Spitting Into the Wind

I went back to the first year of my blogging to find this one which shows how great an impact my posts have had on the education establishment! At the time there was one comment, so I thought it might be of interest to a few others. One never knows.

Some years back the local power company was thinking about putting a coal-burning power plant in a town close to ours. They sent a couple of their suits down to placate the locals and reassure them that all would be well. During the question period that followed their presentation a farmer asked them what would become of the numerous acres that would be taken up by the plant and its holding ponds. The spokesman said he didn’t know, they couldn’t project past five years. The farmer responded that if the land were left alone he could predict with some assurance that the land would still be producing corn and beans. One of the wittiest comebacks I have ever witnessed.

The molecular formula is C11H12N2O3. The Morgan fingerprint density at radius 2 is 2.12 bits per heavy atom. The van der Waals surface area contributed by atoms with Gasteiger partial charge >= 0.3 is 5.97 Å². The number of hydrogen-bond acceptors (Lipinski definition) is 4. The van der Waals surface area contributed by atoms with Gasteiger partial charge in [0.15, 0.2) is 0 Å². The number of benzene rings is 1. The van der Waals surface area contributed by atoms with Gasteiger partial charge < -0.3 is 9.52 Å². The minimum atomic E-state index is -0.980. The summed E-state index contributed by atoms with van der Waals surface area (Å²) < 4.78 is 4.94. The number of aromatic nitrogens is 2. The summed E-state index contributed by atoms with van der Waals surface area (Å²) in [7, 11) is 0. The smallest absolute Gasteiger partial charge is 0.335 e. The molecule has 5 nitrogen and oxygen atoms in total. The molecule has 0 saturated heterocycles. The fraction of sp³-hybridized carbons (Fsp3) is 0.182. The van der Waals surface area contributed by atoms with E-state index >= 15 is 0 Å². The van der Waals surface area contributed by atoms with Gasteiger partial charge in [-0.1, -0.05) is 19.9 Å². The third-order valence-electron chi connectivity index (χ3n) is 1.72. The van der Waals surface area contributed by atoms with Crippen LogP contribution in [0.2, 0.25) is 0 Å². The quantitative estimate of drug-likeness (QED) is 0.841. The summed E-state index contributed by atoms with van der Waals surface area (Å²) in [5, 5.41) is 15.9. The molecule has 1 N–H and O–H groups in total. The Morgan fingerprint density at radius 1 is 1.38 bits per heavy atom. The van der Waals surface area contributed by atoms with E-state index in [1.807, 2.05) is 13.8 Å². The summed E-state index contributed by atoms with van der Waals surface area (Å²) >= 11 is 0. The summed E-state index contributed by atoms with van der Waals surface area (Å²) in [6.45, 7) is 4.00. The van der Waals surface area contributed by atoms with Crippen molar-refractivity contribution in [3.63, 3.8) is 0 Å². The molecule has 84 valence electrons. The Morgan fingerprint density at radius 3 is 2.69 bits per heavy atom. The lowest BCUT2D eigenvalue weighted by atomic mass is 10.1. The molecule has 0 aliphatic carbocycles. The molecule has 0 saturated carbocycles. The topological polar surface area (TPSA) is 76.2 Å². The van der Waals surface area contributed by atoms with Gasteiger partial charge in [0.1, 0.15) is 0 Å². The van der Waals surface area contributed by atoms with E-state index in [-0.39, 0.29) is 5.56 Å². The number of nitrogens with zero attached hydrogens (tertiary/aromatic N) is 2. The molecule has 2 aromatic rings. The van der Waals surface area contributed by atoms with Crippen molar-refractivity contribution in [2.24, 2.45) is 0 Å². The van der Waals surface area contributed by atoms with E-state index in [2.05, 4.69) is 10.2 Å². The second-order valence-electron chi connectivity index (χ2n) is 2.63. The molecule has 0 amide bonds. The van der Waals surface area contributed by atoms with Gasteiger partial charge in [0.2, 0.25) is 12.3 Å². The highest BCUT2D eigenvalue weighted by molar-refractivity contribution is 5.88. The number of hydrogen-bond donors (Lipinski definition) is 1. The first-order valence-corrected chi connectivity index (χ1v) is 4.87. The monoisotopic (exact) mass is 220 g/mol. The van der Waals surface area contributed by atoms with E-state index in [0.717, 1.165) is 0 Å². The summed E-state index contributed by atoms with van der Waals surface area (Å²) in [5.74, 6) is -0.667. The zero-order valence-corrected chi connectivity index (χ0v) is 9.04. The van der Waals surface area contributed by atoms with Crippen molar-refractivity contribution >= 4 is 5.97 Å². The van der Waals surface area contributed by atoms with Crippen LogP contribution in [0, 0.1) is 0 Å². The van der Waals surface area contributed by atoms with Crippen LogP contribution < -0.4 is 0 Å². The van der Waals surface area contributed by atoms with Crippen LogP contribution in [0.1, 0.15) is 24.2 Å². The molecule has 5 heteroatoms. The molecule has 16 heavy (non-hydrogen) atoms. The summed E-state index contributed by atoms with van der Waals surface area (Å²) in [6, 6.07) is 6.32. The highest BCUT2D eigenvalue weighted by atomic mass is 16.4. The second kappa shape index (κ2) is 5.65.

It’s an interesting thing, this business model that doesn’t allow us to predict long-term. It’s all about short-term — which translates into profits and losses. The models that the mathematicians come up with cannot work with too many variables, and as the years are added up the variables begin to outnumber the constants. So prediction becomes difficult, if not impossible (just ask the weather prognosticators!) The business model gives us short-term thinking and quantification. The model works, there is no doubt about it: business has brought great wealth to a few and raised the standard of living for many in this country and around the world. It has even provided us with a paradigm of success, for better or worse. But it has its limitations — as suggested above.